A few weeks ago, we explored the concept of the bubble that is frequently used to describe the state of Toronto real estate. In particular, we touched on how the greatest threat to this bubble is new development, and how it could cause housing supply to exceed the corresponding demand. I’m of the opinion that this isn’t possible – if you want to find out why, check out this blog post.
While the entire Toronto real estate market has witnessed substantial growth over the last decade, it’s really the condo sector that’s leading the way. Likewise, it makes sense to think that the condo market will be to blame if it all come crashing down. Let’s take a closer look at what Toronto’s condo real estate has done over the last decade, and where we expect it will go over the next one.
Since the start of 2009, after the U.S. housing market crash, the GTA condo market has enjoyed a prolonged and steady upwards trajectory. Consumer confidence was fully restored by 2011, and a record number of GTA condo sales proved it, 28,000 of them to be exact.
Developers were excited about the lucrative opportunities that Toronto represented, and new builds started popping up all over the place. This is around the time people started to panic. The general consensus was that so much new development would lead to oversupply, a mass sell-off by overseas investors, and a pending crash similar to what the States had experienced just a few years before.
…but that didn’t happen. Instead, condo sales remained strong. You’ll remember that in 2017 the condo market had one heck of a year, gaining 35% across the average sale price. In response, the government tried to stifle further growth by introducing buyer obstacles. These included the mortgage stress test, foreign-buyer taxes, and interest rate adjustments.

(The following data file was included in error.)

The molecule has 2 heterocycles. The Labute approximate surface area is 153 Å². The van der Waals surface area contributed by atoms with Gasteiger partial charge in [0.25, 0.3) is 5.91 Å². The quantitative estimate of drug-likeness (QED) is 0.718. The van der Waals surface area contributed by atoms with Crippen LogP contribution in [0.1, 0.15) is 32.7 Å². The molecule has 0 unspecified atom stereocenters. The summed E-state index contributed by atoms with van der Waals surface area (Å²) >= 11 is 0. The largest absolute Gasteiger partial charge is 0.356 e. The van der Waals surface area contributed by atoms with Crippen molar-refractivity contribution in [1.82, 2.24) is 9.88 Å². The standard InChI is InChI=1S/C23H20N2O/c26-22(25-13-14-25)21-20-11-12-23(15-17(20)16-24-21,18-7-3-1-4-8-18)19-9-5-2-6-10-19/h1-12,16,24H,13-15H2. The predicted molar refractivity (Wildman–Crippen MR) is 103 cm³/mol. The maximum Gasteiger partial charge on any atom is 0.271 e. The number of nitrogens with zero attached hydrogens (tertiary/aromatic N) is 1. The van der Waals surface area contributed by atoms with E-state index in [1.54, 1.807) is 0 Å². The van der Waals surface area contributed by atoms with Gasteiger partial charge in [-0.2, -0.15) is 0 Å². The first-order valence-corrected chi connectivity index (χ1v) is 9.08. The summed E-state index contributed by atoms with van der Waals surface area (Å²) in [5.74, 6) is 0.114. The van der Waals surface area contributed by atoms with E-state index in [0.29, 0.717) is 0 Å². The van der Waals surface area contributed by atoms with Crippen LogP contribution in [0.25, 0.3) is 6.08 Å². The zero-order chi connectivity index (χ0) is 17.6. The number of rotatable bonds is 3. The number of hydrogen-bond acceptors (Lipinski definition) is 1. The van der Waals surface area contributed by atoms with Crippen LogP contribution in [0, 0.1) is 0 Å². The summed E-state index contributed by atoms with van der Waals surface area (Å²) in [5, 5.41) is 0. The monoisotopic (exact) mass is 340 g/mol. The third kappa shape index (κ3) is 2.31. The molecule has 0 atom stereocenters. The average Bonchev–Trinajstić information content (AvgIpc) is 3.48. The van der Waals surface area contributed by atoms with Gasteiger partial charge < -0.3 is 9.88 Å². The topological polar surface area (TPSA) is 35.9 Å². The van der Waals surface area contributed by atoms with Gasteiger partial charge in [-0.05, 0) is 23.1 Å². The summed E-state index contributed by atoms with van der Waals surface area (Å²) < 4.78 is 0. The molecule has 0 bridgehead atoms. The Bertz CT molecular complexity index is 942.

Meanwhile, the spike in the number of development sites led to increased construction costs and longer build times. While this may seem prohibitive, and it certainly is for people who wish to actually live in these condos, longer build times make it easier for investors to justify higher condo prices now because they expect the market will appreciate enough to generate ROI by the time the build is complete.
Rent control, or the lack thereof, has also added an interesting dimension to new developments. Rent is controlled on buildings constructed prior to November 2018, but new builds aren’t subject to the same rules.
This is important because the rental market is under supplied. A major consequence of the mortgage stress test was that it made it harder for first time buyers to enter the market, this means people are renting longer and the demand for rentals goes up. With no rent control on newer builds, investors can charge rent that is much higher than it’s been in the past.
There are a lot of moving pieces to keep track of, but the gist of it is this: the condo market is hot and largely driven by developers and investors.
Amidst the chaos and allure of profit, developers must be responsible about buying land for reasonable prices. If not, the end-selling prices will be unaffordable to buyers. On the flip side, investors should be wary of overpaying for excessively priced developments.
As long as foreign investment in Toronto remains strong, I believe the condo market can and will remain strong. I do not expect the bubble to pop, but perhaps we’ll experience a slight pull-back that will help restore some balance to supply and demand across both the purchase and rental markets.